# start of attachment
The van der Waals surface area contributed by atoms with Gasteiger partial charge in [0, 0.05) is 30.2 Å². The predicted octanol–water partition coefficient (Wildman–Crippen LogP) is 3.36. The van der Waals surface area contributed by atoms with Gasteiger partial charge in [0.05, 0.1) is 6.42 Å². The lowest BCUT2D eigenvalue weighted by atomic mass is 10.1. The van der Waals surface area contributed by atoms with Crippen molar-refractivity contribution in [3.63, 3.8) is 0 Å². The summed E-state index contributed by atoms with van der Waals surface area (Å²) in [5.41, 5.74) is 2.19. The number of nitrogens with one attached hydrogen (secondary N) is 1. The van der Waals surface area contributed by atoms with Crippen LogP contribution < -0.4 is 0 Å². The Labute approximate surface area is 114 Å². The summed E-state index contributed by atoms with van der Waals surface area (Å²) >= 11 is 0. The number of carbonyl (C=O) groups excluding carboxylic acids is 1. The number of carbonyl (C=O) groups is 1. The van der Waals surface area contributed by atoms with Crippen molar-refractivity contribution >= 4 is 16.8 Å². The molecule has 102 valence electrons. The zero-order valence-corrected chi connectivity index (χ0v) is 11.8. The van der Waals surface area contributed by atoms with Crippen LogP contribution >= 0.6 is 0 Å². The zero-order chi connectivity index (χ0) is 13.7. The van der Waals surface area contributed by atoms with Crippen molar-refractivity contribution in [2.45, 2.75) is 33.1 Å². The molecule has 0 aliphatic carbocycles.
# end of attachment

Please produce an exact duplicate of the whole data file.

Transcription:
The van der Waals surface area contributed by atoms with Gasteiger partial charge in [0, 0.05) is 30.2 Å². The predicted octanol–water partition coefficient (Wildman–Crippen LogP) is 3.36. The van der Waals surface area contributed by atoms with Gasteiger partial charge in [0.05, 0.1) is 6.42 Å². The lowest BCUT2D eigenvalue weighted by atomic mass is 10.1. The van der Waals surface area contributed by atoms with Crippen molar-refractivity contribution in [3.63, 3.8) is 0 Å². The summed E-state index contributed by atoms with van der Waals surface area (Å²) in [5.41, 5.74) is 2.19. The number of nitrogens with one attached hydrogen (secondary N) is 1. The van der Waals surface area contributed by atoms with Crippen LogP contribution < -0.4 is 0 Å². The Labute approximate surface area is 114 Å². The summed E-state index contributed by atoms with van der Waals surface area (Å²) >= 11 is 0. The number of carbonyl (C=O) groups excluding carboxylic acids is 1. The number of carbonyl (C=O) groups is 1. The van der Waals surface area contributed by atoms with Crippen molar-refractivity contribution >= 4 is 16.8 Å². The molecule has 102 valence electrons. The zero-order valence-corrected chi connectivity index (χ0v) is 11.8. The van der Waals surface area contributed by atoms with Crippen LogP contribution >= 0.6 is 0 Å². The zero-order chi connectivity index (χ0) is 13.7. The van der Waals surface area contributed by atoms with Crippen molar-refractivity contribution in [2.45, 2.75) is 33.1 Å². The molecule has 0 aliphatic carbocycles.